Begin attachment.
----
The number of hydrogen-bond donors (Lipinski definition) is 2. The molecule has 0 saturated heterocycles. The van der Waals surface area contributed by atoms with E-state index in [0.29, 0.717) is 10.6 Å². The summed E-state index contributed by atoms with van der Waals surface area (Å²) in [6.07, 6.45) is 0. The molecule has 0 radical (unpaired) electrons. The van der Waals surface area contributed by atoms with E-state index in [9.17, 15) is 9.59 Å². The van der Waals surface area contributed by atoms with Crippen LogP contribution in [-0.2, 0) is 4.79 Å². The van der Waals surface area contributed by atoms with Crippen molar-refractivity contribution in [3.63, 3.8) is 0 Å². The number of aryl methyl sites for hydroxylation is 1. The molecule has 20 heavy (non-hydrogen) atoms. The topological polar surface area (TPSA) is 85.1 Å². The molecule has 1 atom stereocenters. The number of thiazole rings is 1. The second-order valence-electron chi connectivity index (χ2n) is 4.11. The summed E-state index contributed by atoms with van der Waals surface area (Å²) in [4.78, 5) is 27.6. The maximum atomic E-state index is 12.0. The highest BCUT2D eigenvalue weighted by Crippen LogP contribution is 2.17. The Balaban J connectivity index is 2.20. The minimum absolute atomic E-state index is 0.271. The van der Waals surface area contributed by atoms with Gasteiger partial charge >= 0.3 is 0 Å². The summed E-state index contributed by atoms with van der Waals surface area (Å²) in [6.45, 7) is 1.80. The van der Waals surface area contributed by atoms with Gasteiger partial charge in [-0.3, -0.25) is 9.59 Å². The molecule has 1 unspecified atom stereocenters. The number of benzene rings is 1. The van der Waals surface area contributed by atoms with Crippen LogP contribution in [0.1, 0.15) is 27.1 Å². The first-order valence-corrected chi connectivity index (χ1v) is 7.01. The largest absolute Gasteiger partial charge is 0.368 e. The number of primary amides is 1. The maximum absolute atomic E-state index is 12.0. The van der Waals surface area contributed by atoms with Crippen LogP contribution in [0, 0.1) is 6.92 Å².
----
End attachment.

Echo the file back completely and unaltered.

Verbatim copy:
The number of hydrogen-bond donors (Lipinski definition) is 2. The molecule has 0 saturated heterocycles. The van der Waals surface area contributed by atoms with E-state index in [0.29, 0.717) is 10.6 Å². The summed E-state index contributed by atoms with van der Waals surface area (Å²) in [6.07, 6.45) is 0. The molecule has 0 radical (unpaired) electrons. The van der Waals surface area contributed by atoms with E-state index in [9.17, 15) is 9.59 Å². The van der Waals surface area contributed by atoms with Crippen LogP contribution in [-0.2, 0) is 4.79 Å². The van der Waals surface area contributed by atoms with Crippen molar-refractivity contribution in [3.63, 3.8) is 0 Å². The number of aryl methyl sites for hydroxylation is 1. The molecule has 20 heavy (non-hydrogen) atoms. The topological polar surface area (TPSA) is 85.1 Å². The molecule has 1 atom stereocenters. The number of thiazole rings is 1. The second-order valence-electron chi connectivity index (χ2n) is 4.11. The summed E-state index contributed by atoms with van der Waals surface area (Å²) in [4.78, 5) is 27.6. The maximum atomic E-state index is 12.0. The highest BCUT2D eigenvalue weighted by Crippen LogP contribution is 2.17. The Balaban J connectivity index is 2.20. The minimum absolute atomic E-state index is 0.271. The van der Waals surface area contributed by atoms with Gasteiger partial charge >= 0.3 is 0 Å². The summed E-state index contributed by atoms with van der Waals surface area (Å²) in [6.45, 7) is 1.80. The van der Waals surface area contributed by atoms with Gasteiger partial charge in [-0.3, -0.25) is 9.59 Å². The molecule has 1 unspecified atom stereocenters. The number of benzene rings is 1. The van der Waals surface area contributed by atoms with Crippen LogP contribution in [0.1, 0.15) is 27.1 Å². The first-order valence-corrected chi connectivity index (χ1v) is 7.01. The largest absolute Gasteiger partial charge is 0.368 e. The number of primary amides is 1. The maximum absolute atomic E-state index is 12.0. The van der Waals surface area contributed by atoms with Crippen LogP contribution in [0, 0.1) is 6.92 Å².